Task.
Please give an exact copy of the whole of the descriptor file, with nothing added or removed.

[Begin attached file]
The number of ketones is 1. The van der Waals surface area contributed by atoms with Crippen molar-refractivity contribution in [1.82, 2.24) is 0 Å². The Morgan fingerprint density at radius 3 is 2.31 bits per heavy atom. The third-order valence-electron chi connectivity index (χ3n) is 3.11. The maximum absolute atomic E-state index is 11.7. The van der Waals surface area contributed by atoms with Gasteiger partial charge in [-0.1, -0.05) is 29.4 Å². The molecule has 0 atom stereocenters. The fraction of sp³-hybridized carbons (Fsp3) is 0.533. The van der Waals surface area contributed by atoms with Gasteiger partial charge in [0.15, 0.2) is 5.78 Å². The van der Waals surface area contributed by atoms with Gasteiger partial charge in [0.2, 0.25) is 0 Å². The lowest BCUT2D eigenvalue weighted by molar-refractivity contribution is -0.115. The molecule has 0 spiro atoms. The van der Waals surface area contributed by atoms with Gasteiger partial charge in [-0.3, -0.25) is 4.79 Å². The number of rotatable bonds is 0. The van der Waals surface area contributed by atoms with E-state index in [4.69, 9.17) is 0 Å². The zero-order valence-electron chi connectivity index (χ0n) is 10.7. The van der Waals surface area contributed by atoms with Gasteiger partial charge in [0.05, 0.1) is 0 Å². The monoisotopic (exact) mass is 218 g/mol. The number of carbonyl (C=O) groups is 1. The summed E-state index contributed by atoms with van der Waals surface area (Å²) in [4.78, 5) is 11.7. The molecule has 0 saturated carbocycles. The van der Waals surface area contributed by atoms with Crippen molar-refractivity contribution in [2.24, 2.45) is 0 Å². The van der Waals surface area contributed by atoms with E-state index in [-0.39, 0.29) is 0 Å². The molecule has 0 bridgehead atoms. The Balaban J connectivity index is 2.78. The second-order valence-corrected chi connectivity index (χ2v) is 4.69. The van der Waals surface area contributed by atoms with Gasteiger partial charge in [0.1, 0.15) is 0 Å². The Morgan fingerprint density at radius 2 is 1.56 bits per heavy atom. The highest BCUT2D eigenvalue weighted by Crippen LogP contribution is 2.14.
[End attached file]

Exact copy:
The number of ketones is 1. The van der Waals surface area contributed by atoms with Crippen molar-refractivity contribution in [1.82, 2.24) is 0 Å². The Morgan fingerprint density at radius 3 is 2.31 bits per heavy atom. The third-order valence-electron chi connectivity index (χ3n) is 3.11. The maximum absolute atomic E-state index is 11.7. The van der Waals surface area contributed by atoms with Gasteiger partial charge in [-0.1, -0.05) is 29.4 Å². The molecule has 0 atom stereocenters. The fraction of sp³-hybridized carbons (Fsp3) is 0.533. The van der Waals surface area contributed by atoms with Gasteiger partial charge in [0.15, 0.2) is 5.78 Å². The van der Waals surface area contributed by atoms with Gasteiger partial charge in [0.2, 0.25) is 0 Å². The lowest BCUT2D eigenvalue weighted by molar-refractivity contribution is -0.115. The molecule has 0 spiro atoms. The van der Waals surface area contributed by atoms with Gasteiger partial charge in [-0.3, -0.25) is 4.79 Å². The number of rotatable bonds is 0. The van der Waals surface area contributed by atoms with E-state index in [4.69, 9.17) is 0 Å². The zero-order valence-electron chi connectivity index (χ0n) is 10.7. The van der Waals surface area contributed by atoms with Gasteiger partial charge in [0.05, 0.1) is 0 Å². The monoisotopic (exact) mass is 218 g/mol. The number of carbonyl (C=O) groups is 1. The summed E-state index contributed by atoms with van der Waals surface area (Å²) in [4.78, 5) is 11.7. The molecule has 0 saturated carbocycles. The van der Waals surface area contributed by atoms with Crippen molar-refractivity contribution in [2.24, 2.45) is 0 Å². The van der Waals surface area contributed by atoms with E-state index in [-0.39, 0.29) is 0 Å². The molecule has 0 bridgehead atoms. The Balaban J connectivity index is 2.78. The second-order valence-corrected chi connectivity index (χ2v) is 4.69. The van der Waals surface area contributed by atoms with Gasteiger partial charge in [0.1, 0.15) is 0 Å². The Morgan fingerprint density at radius 2 is 1.56 bits per heavy atom. The highest BCUT2D eigenvalue weighted by Crippen LogP contribution is 2.14.